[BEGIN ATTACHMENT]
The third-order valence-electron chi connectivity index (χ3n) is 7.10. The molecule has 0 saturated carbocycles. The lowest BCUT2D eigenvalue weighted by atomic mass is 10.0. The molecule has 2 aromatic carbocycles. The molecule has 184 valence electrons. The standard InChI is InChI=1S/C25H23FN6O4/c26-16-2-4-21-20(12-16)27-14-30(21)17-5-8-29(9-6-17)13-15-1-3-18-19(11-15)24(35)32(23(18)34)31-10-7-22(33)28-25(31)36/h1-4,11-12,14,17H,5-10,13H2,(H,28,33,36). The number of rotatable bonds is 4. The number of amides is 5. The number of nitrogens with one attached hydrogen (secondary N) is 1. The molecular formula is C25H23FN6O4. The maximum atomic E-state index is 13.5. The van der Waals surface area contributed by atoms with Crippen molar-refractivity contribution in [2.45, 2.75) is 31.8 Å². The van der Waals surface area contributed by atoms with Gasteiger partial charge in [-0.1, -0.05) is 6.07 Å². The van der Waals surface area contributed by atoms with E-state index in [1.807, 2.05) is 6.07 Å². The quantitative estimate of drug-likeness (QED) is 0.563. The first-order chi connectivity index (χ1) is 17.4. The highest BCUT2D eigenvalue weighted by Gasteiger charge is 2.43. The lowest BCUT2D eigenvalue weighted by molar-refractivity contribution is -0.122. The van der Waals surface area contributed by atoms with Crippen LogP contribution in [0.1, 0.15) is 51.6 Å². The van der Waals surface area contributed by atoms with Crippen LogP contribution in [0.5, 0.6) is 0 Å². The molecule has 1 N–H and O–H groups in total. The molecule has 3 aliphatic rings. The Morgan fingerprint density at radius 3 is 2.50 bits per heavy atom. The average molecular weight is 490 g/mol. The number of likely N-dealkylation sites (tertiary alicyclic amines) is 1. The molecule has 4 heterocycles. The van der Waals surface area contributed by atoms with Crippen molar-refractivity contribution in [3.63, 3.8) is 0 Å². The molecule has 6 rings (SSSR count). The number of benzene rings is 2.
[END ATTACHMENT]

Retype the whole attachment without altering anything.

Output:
The third-order valence-electron chi connectivity index (χ3n) is 7.10. The molecule has 0 saturated carbocycles. The lowest BCUT2D eigenvalue weighted by atomic mass is 10.0. The molecule has 2 aromatic carbocycles. The molecule has 184 valence electrons. The standard InChI is InChI=1S/C25H23FN6O4/c26-16-2-4-21-20(12-16)27-14-30(21)17-5-8-29(9-6-17)13-15-1-3-18-19(11-15)24(35)32(23(18)34)31-10-7-22(33)28-25(31)36/h1-4,11-12,14,17H,5-10,13H2,(H,28,33,36). The number of rotatable bonds is 4. The number of amides is 5. The number of nitrogens with one attached hydrogen (secondary N) is 1. The molecular formula is C25H23FN6O4. The maximum atomic E-state index is 13.5. The van der Waals surface area contributed by atoms with Crippen molar-refractivity contribution in [2.45, 2.75) is 31.8 Å². The van der Waals surface area contributed by atoms with Gasteiger partial charge in [-0.1, -0.05) is 6.07 Å². The van der Waals surface area contributed by atoms with E-state index in [1.807, 2.05) is 6.07 Å². The quantitative estimate of drug-likeness (QED) is 0.563. The first-order chi connectivity index (χ1) is 17.4. The highest BCUT2D eigenvalue weighted by Gasteiger charge is 2.43. The lowest BCUT2D eigenvalue weighted by molar-refractivity contribution is -0.122. The van der Waals surface area contributed by atoms with Crippen LogP contribution in [0.1, 0.15) is 51.6 Å². The van der Waals surface area contributed by atoms with Crippen LogP contribution in [0.5, 0.6) is 0 Å². The molecule has 1 N–H and O–H groups in total. The molecule has 3 aliphatic rings. The Morgan fingerprint density at radius 3 is 2.50 bits per heavy atom. The average molecular weight is 490 g/mol. The number of likely N-dealkylation sites (tertiary alicyclic amines) is 1. The molecule has 4 heterocycles. The van der Waals surface area contributed by atoms with Crippen molar-refractivity contribution in [3.63, 3.8) is 0 Å². The molecule has 6 rings (SSSR count). The number of benzene rings is 2.